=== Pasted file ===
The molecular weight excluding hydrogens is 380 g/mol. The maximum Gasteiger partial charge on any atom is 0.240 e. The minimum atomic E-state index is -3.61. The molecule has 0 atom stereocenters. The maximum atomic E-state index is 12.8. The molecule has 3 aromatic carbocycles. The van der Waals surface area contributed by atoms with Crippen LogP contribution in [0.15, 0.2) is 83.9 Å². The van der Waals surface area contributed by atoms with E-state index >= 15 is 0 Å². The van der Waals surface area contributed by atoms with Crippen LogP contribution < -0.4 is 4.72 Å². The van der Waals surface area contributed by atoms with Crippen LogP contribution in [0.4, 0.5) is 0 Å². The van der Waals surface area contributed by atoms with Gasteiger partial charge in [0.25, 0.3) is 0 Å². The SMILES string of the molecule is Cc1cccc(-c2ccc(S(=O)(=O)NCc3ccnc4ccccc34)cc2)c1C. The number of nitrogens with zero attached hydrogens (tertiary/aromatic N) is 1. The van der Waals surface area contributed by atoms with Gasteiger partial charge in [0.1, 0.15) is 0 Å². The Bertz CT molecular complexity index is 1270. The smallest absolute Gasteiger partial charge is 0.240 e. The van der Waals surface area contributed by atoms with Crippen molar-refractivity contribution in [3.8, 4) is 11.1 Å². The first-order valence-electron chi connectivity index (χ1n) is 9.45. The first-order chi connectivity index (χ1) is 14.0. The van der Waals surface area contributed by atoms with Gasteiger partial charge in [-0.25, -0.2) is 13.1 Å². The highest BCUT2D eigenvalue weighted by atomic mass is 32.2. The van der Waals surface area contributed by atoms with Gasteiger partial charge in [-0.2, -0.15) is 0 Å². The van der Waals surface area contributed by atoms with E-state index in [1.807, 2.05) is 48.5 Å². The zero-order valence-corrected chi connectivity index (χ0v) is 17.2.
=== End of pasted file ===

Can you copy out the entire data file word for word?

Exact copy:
The molecular weight excluding hydrogens is 380 g/mol. The maximum Gasteiger partial charge on any atom is 0.240 e. The minimum atomic E-state index is -3.61. The molecule has 0 atom stereocenters. The maximum atomic E-state index is 12.8. The molecule has 3 aromatic carbocycles. The van der Waals surface area contributed by atoms with Crippen LogP contribution in [0.15, 0.2) is 83.9 Å². The van der Waals surface area contributed by atoms with E-state index >= 15 is 0 Å². The van der Waals surface area contributed by atoms with Crippen LogP contribution < -0.4 is 4.72 Å². The van der Waals surface area contributed by atoms with Crippen LogP contribution in [0.4, 0.5) is 0 Å². The van der Waals surface area contributed by atoms with Gasteiger partial charge in [0.25, 0.3) is 0 Å². The SMILES string of the molecule is Cc1cccc(-c2ccc(S(=O)(=O)NCc3ccnc4ccccc34)cc2)c1C. The number of nitrogens with zero attached hydrogens (tertiary/aromatic N) is 1. The van der Waals surface area contributed by atoms with Gasteiger partial charge in [0.1, 0.15) is 0 Å². The Bertz CT molecular complexity index is 1270. The smallest absolute Gasteiger partial charge is 0.240 e. The van der Waals surface area contributed by atoms with Crippen molar-refractivity contribution in [3.8, 4) is 11.1 Å². The first-order valence-electron chi connectivity index (χ1n) is 9.45. The first-order chi connectivity index (χ1) is 14.0. The van der Waals surface area contributed by atoms with Gasteiger partial charge in [-0.25, -0.2) is 13.1 Å². The highest BCUT2D eigenvalue weighted by atomic mass is 32.2. The van der Waals surface area contributed by atoms with Gasteiger partial charge in [-0.2, -0.15) is 0 Å². The van der Waals surface area contributed by atoms with E-state index in [1.807, 2.05) is 48.5 Å². The zero-order valence-corrected chi connectivity index (χ0v) is 17.2.